The child welfare system serves children who come to its attention as the result of abuse and neglect reports. These children, however, are a small fraction of those who live in households in which a parent has a serious alcohol or drug problem. Data from the 1996 National Household Survey on Drug Abuse (NHSDA) reveal that an estimated 8.3 million children in the United States, 11 percent of all children in the U.S., live in households in which at least one parent is either alcoholic or in need of substance abuse treatment.
As shown in Figure 4-1, 2.1 million of these children live in families in which the predominant problem is illicit drugs; 3.8 million live in families in which the primary problem is alcohol, and 2.4 million of these children live with parents who abuse both alcohol and illicit drugs in combination. The children living in substance abusing households are evenly spread across the age spectrum, from infants to teenagers, as shown in Figure 4-2.
The substance abuser is the mother in about half these families, and the father in the other half. These figures include only those children residing with their parent(s) at the time of the survey and do not include children who had been removed to foster care (Huang et al, 1998). Figure 4.3 and Table 4-A illustrate the number of children living in families with varying levels of substance abuse problems.
Additional data on the characteristics of alcohol and drug using parents from the 1994 and 1995 National Household Surveys on Drug Abuse reveal that there were an estimated 649,000 women and 645,000 men with problem levels of illicit drug use who were living with children younger than 18 years of age. Problem drug users living with children represent 30 percent of all women with this level of drug problem and 18 percent of such men (SAMHSA, 1997d). As shown in Table 4-B, parents with problem levels of drug use look remarkably like parents without such problems demographically, particularly with regard to race.
Nearly three-quarters (72 percent) of problem drug using mothers and 65 percent of problem drug using fathers are white, 20 percent of these mothers and 15 percent of these fathers are black, and 10 percent of these fathers and 7.4 percent of these mothers are Hispanic. Figure 4-4 shows the racial/ethnic distribution of mothers with problem levels of illicit drug use.
As a group, parents with substance abuse problems have somewhat less education, are somewhat less likely to be employed full time, and are much less likely to be married and much more likely to participate in welfare programs than are other parents. Seventy-five percent of fathers with substance abuse problems are employed full time, as are nearly one-third of such mothers.
Prenatal drug abuse has been a particular focus of media, policy and research attention. Some 221,000 infants (5.5 percent) are born each year prenatally exposed to illicit drugs. Most of these have been exposed to marijuana (2.9 percent or 119,000 children), while 1.1 percent (45,000) are exposed to cocaine and 1.5 percent (61,000) pregnant women used prescription medications during pregnancy without physician direction (U.S. Department of Health and Human Services, National Institute on Drug Abuse [HHS/NIDA], 1994). In addition, some 140,000 pregnant women (3.5 percent of all pregnant women) each year drink heavily, placing their children at risk for Fetal Alcohol Syndrome and Fetal Alcohol Effects (U.S. Department of Health and Human Services, Centers for Disease Control and Prevention [HHS/CDC], 1997). Figure 4-5 shows the number of women who use illicit drugs or drink heavily during pregnancy.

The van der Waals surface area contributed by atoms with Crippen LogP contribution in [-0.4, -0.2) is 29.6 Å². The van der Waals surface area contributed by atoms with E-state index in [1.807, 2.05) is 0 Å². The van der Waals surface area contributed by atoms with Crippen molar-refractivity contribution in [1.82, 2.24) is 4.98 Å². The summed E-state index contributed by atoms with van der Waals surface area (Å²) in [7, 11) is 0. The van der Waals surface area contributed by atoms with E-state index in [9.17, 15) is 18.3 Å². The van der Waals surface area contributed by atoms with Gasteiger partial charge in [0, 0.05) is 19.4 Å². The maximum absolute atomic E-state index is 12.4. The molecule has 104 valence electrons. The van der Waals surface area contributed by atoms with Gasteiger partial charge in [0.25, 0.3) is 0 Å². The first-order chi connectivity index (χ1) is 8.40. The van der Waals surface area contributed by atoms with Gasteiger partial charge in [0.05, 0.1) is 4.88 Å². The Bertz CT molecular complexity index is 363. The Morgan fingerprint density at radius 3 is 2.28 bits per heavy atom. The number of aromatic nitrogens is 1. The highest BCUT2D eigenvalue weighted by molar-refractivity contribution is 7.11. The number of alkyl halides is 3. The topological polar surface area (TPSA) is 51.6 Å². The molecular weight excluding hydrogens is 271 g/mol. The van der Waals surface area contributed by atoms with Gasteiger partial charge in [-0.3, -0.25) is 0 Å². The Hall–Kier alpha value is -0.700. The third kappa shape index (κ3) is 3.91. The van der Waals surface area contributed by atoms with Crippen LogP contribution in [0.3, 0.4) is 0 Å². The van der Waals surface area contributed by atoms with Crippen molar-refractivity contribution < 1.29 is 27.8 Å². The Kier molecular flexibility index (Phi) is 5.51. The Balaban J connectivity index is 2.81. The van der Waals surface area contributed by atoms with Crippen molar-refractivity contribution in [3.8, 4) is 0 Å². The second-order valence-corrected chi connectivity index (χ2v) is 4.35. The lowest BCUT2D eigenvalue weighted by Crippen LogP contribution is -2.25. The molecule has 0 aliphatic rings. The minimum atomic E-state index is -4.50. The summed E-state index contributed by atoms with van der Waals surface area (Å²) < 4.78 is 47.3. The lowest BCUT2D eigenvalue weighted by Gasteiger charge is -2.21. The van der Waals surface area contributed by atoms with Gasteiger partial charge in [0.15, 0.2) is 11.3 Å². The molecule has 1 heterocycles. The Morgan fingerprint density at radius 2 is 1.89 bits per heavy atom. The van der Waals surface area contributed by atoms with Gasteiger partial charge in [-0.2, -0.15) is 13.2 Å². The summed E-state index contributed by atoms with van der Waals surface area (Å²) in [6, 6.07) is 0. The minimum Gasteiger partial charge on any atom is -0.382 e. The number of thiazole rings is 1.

Table 4-C shows the numbers of women using illicit drugs by pregnancy and child rearing status. Substance abuse rates are considerably lower among women who have children in the home than among women who are not raising minor children, and pregnant women report lower substance use rates than non-pregnant women. Particularly notable, and encouraging, are the very low reported rate of binge drinking and of heavy drinking among pregnant women.
With respect to drug use by pregnant women and by parents, African American women have higher rates of illicit drug use and particularly cocaine use than do white women (HHS/SAMHSA, 1997d). However, there are many more white women, including white pregnant women and white parents, who use illicit drugs than there are minority women in these categories who use illicit drugs (HHS/SAMHSA, 1998a). The number of African American women who use cocaine during pregnancy, (30,000 in 1992) far exceeds the number of white and Hispanic women who used that drug prenatally (HHS/NIDA, 1994). Studies have shown, however, that African American children prenatally exposed to illicit drugs are much more likely than white children to be both reported to child protective services (Chasnoff, 1989) and to be placed in foster care, even after taking into account factors such as the family's previous child welfare involvement, the physical health of the child, and other related factors (Neuspiel et al, 1993).
Rates of both alcohol and illicit drug abuse are even higher among Native Americans than among other ethnic groups in the U.S., although most national data on substance abuse have insufficient samples to separately analyze data for Native Americans (HHS/SAMHSA, 1998a).
Child welfare agencies tend to focus their attention on infants and very young children of substance abusers, particularly children who have been prenatally exposed to illicit drugs. But as Figure 4-2 illustrated, children of all ages reside in substance abusing families, and prenatally exposed infants represent a very small proportion of children in such households. These data also illustrate how closely intertwined and inseparable alcohol and illicit drug abuse are.